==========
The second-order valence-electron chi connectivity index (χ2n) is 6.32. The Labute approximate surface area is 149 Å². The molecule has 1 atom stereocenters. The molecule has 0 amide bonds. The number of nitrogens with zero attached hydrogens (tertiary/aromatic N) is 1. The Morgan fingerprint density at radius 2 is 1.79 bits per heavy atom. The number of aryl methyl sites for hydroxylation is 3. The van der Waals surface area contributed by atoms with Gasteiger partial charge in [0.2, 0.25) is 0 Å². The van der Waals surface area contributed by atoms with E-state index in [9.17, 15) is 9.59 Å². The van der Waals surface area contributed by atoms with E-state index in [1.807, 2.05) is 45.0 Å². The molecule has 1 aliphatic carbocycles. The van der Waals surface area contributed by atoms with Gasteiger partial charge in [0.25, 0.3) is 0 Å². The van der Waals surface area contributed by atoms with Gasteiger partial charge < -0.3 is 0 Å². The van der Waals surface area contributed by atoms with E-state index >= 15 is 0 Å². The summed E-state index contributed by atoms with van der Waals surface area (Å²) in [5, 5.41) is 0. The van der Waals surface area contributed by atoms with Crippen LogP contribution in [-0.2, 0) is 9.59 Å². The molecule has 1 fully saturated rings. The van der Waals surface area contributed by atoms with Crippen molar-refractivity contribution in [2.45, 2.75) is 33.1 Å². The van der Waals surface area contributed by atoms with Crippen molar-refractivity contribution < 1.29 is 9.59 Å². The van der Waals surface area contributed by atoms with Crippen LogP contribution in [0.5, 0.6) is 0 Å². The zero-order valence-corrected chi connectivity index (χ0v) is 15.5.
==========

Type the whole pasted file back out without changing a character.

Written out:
The second-order valence-electron chi connectivity index (χ2n) is 6.32. The Labute approximate surface area is 149 Å². The molecule has 1 atom stereocenters. The molecule has 0 amide bonds. The number of nitrogens with zero attached hydrogens (tertiary/aromatic N) is 1. The Morgan fingerprint density at radius 2 is 1.79 bits per heavy atom. The number of aryl methyl sites for hydroxylation is 3. The van der Waals surface area contributed by atoms with Gasteiger partial charge in [0.2, 0.25) is 0 Å². The van der Waals surface area contributed by atoms with E-state index in [9.17, 15) is 9.59 Å². The van der Waals surface area contributed by atoms with E-state index in [1.807, 2.05) is 45.0 Å². The molecule has 1 aliphatic carbocycles. The van der Waals surface area contributed by atoms with Gasteiger partial charge in [0.25, 0.3) is 0 Å². The van der Waals surface area contributed by atoms with Gasteiger partial charge < -0.3 is 0 Å². The van der Waals surface area contributed by atoms with E-state index >= 15 is 0 Å². The summed E-state index contributed by atoms with van der Waals surface area (Å²) in [5, 5.41) is 0. The van der Waals surface area contributed by atoms with Crippen LogP contribution in [-0.2, 0) is 9.59 Å². The molecule has 1 fully saturated rings. The van der Waals surface area contributed by atoms with Crippen molar-refractivity contribution in [2.45, 2.75) is 33.1 Å². The van der Waals surface area contributed by atoms with Crippen molar-refractivity contribution < 1.29 is 9.59 Å². The van der Waals surface area contributed by atoms with Crippen LogP contribution in [0.5, 0.6) is 0 Å². The zero-order valence-corrected chi connectivity index (χ0v) is 15.5.